As a kid, he always knew the “safe” life wasn’t for him. In order to tune out the fights of a broken home and the pressures of church, he’d crank Guns N’ Roses, Pantera, and Metallica on his stereo and play guitar as loud as his small Peavey amp would allow.
Music kept him away from drugs and other trouble, and his three patron saints became Axl Rose, Marilyn Manson, and Eminem. Beyond adorning his arm within a tattoo tapestry, he learned one important thing from these icons that eventually inspired him to move from the East Coast to Hollywood.
“It’s important to pave your own road,” declares Suicide. “I hit a ceiling. I had some opportunities that slipped away, and I woke up one day with the idea of ‘Davey Suicide’. I needed a constant reminder that we’re all in the driver’s seat. If I give up on myself, shit’s not going to go the way I want it to. I’d rather live by my rules than feel like I’m stuck inside a box. It’s about believing in yourself. Put your trust in Suicide.”
You can begin with the fourteen songs on the album. The first single “Generation Fuck Star” thrashes with intense industrialized guitar and an arena-ready hook. With a music video concept penned by Suicide himself, “Generation Fuck Star” is an unforgettable calling card both sonically and visually.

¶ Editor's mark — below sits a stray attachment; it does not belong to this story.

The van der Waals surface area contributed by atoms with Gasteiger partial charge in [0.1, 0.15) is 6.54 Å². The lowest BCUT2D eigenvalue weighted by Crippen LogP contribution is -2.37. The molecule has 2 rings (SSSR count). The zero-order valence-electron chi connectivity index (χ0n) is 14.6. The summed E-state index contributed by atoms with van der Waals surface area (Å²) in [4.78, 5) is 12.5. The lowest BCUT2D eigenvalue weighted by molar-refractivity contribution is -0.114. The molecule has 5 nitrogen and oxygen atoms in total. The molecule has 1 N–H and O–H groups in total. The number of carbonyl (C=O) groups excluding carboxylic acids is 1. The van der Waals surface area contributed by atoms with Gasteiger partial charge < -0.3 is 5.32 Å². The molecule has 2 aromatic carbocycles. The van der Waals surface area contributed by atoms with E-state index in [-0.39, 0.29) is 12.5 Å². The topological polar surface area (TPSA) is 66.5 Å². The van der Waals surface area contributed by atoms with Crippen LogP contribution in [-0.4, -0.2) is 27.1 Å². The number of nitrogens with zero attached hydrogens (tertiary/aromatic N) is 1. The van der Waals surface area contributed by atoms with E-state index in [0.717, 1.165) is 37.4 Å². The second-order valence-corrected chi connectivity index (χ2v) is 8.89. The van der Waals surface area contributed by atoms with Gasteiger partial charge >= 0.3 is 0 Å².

“It sets the tone,” he affirms. “It represents leaving all of your baggage behind. I’m breaking free from all of the things that have plagued me for years and becoming comfortable in my skin. It speaks to kids who have grown up in fucked up situations. So much watered down bullshit is forced upon the masses. People like the Kardashians get super famous for being talentless. I want to break that mold. We live all of this. This isn’t a costume.”
What you see is what you get, and Suicide isn’t pulling any punches. Targeting hypocrisy, his unbridled honesty courses through the synth snarl of “Sick Suicide” and the stomping riff bitchslap of “Grab a Gun & Hide Your Morals.”
He sighs, “A lot of people choose to be religious because they’re scared of going to Hell. Do something because you mean it not because you’re afraid of the consequences. The thought might be villainous or shocking to what the social standard is. I’m not saying anything untrue though. If people want to believe the façade, I’m going to expose it.”
He also deliberately leaves no emotion untouched. Tracks like “Hustler Queen” and “Uncross Your Legs” ooze a dirty charm, while “I’ll Take a Bullet for You” is a mournful addiction elegy carried by a faint acoustic melody.
On stage, it comes together with a brutal bombast. For Suicide, the show is paramount. “We’ve assembled five guys who are essentially frontmen in their own right,” he adds. “I wanted to have all of the bullets in the chamber and fire them off at once. That’s what we’re about to do.”
That blast is going to leave a big mark, and things may never be the same. Welcome to generation fuck star, and say hello to your new leader, Davey Suicide. — Rick Florino, April 2012